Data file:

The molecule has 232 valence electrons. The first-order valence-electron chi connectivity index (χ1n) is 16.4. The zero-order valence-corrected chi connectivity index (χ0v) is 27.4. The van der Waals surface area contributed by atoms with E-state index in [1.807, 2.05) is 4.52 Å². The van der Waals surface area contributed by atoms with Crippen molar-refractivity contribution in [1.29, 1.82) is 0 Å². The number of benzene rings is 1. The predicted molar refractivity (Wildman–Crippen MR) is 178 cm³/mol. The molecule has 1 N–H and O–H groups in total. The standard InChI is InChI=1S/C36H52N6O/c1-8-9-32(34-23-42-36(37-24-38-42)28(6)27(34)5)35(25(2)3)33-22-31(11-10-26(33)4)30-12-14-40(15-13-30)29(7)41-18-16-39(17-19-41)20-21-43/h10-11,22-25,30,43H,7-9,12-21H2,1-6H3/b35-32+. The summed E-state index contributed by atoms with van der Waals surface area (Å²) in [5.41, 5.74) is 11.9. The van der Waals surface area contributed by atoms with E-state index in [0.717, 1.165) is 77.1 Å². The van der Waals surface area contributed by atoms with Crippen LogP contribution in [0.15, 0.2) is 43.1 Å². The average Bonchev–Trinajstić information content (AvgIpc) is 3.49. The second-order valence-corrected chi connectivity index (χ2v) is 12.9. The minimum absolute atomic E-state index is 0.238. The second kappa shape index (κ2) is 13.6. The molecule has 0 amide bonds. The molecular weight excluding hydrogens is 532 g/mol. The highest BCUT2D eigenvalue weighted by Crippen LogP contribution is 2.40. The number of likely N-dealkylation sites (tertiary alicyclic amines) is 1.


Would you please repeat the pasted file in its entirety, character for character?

The molecule has 232 valence electrons. The first-order valence-electron chi connectivity index (χ1n) is 16.4. The zero-order valence-corrected chi connectivity index (χ0v) is 27.4. The van der Waals surface area contributed by atoms with E-state index in [1.807, 2.05) is 4.52 Å². The van der Waals surface area contributed by atoms with Crippen molar-refractivity contribution in [1.29, 1.82) is 0 Å². The number of benzene rings is 1. The predicted molar refractivity (Wildman–Crippen MR) is 178 cm³/mol. The molecule has 1 N–H and O–H groups in total. The standard InChI is InChI=1S/C36H52N6O/c1-8-9-32(34-23-42-36(37-24-38-42)28(6)27(34)5)35(25(2)3)33-22-31(11-10-26(33)4)30-12-14-40(15-13-30)29(7)41-18-16-39(17-19-41)20-21-43/h10-11,22-25,30,43H,7-9,12-21H2,1-6H3/b35-32+. The summed E-state index contributed by atoms with van der Waals surface area (Å²) in [5.41, 5.74) is 11.9. The van der Waals surface area contributed by atoms with E-state index in [0.717, 1.165) is 77.1 Å². The van der Waals surface area contributed by atoms with Crippen LogP contribution in [0.15, 0.2) is 43.1 Å². The average Bonchev–Trinajstić information content (AvgIpc) is 3.49. The second-order valence-corrected chi connectivity index (χ2v) is 12.9. The minimum absolute atomic E-state index is 0.238. The second kappa shape index (κ2) is 13.6. The molecule has 0 amide bonds. The molecular weight excluding hydrogens is 532 g/mol. The highest BCUT2D eigenvalue weighted by Crippen LogP contribution is 2.40. The number of likely N-dealkylation sites (tertiary alicyclic amines) is 1.